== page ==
Competition watchdog officials have advised the Government that without emergency laws they will find it harder to crack down on unscrupulous businesses trying to cash in on the Covid-19 crisis.
The Competition and Markets Authority (CMA) previously said it received nearly 21,000 complaints from the public between March 10 and April 19 over retailers and businesses trying to rip off shoppers.
There were also complaints from consumers who were struggling to get refunds processed by travel companies.
But with lawyers concerned that the current legislation does not go far enough, the CMA has advised the Government the introduction of “emergency time-limited legislation” will help, according to the Financial Times.
Chief executive Andrea Coscelli said he had spoken to the Department for Business, Energy and Industrial Strategy (BEIS) asking for a change.
The CMA insist he was not “asking” for a change but “advising” on outcomes and declined to comment on whether or not it wanted new laws.
Mr Coscelli told the FT: “Consumer and competition law are not really designed for emergencies.
“Part of our role is to use everything we have but if there are gaps, to explain to the Government what those gaps are. Ultimately though it’s for the Government and Parliament to decide.”
A CMA spokesman told the PA news agency: “Along with our existing powers, we have also advised the Government on options for emergency time-limited legislation that could give a better chance of dealing with this type of problem.”
A Business Department spokesman did not rule out a legislation change. He told PA: “We are facing a health emergency and nobody should be seeking to exploit that for financial gain.
“The vast majority of businesses are acting responsibly during the national effort to tackle Covid-19 and reports of profiteering to the Competition and Markets Authority have fallen.
“The CMA deals directly with firms to address any complaints and we continue to keep the issue under review.”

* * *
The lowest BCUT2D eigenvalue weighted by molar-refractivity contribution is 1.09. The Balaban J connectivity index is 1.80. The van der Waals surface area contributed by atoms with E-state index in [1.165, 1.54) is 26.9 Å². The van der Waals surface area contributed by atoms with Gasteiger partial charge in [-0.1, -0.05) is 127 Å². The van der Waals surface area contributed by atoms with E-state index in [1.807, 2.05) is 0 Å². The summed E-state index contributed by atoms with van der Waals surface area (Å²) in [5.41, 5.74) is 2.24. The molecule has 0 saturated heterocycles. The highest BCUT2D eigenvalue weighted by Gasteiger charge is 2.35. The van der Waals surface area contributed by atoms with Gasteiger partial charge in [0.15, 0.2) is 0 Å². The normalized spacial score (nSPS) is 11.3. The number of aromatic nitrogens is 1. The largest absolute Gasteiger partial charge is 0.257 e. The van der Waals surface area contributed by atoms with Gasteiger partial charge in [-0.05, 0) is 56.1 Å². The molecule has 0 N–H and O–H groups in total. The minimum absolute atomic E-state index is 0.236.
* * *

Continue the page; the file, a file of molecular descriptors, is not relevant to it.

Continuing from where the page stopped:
Business Secretary Alok Sharma last met the CMA, business, trade and consumer organisations on April 9, following the launch of the watchdog’s Covid-19 taskforce in March.
Since then, the CMA has written to 187 businesses following 2,500 complaints relating just to those firms.
But with retail stock supplies returning to normal levels, the watchdog said four out of five complaints are now related to consumers struggling to get refunds for cancelled events.
Shoppers have reported some shops inflating prices, with some pharmacies charging over the odds for sanitiser and toilet rolls.
However, many small businesses say they are being ripped off by suppliers who have upped their prices too.
The CMA said it is also looking at the behaviour of manufacturers and wholesalers over their charging policies during the lockdown.
Mike Ashley’s Sports Direct risked becoming one of the biggest casualties of the CMA’s new probe, after it was revealed that staff had been ordered to increase prices on home fitness equipment the day after the Government announced the lockdown.
But with retail settling, the next problem comes for customers desperate to get refunds on holidays, weddings and events planned through the summer.
Airlines and travel agents, such as Lastminute.com, are trying to hand out vouchers in lieu of cash to thousands of passengers who are unable to travel, despite many wanting their money back as the economy takes a hit.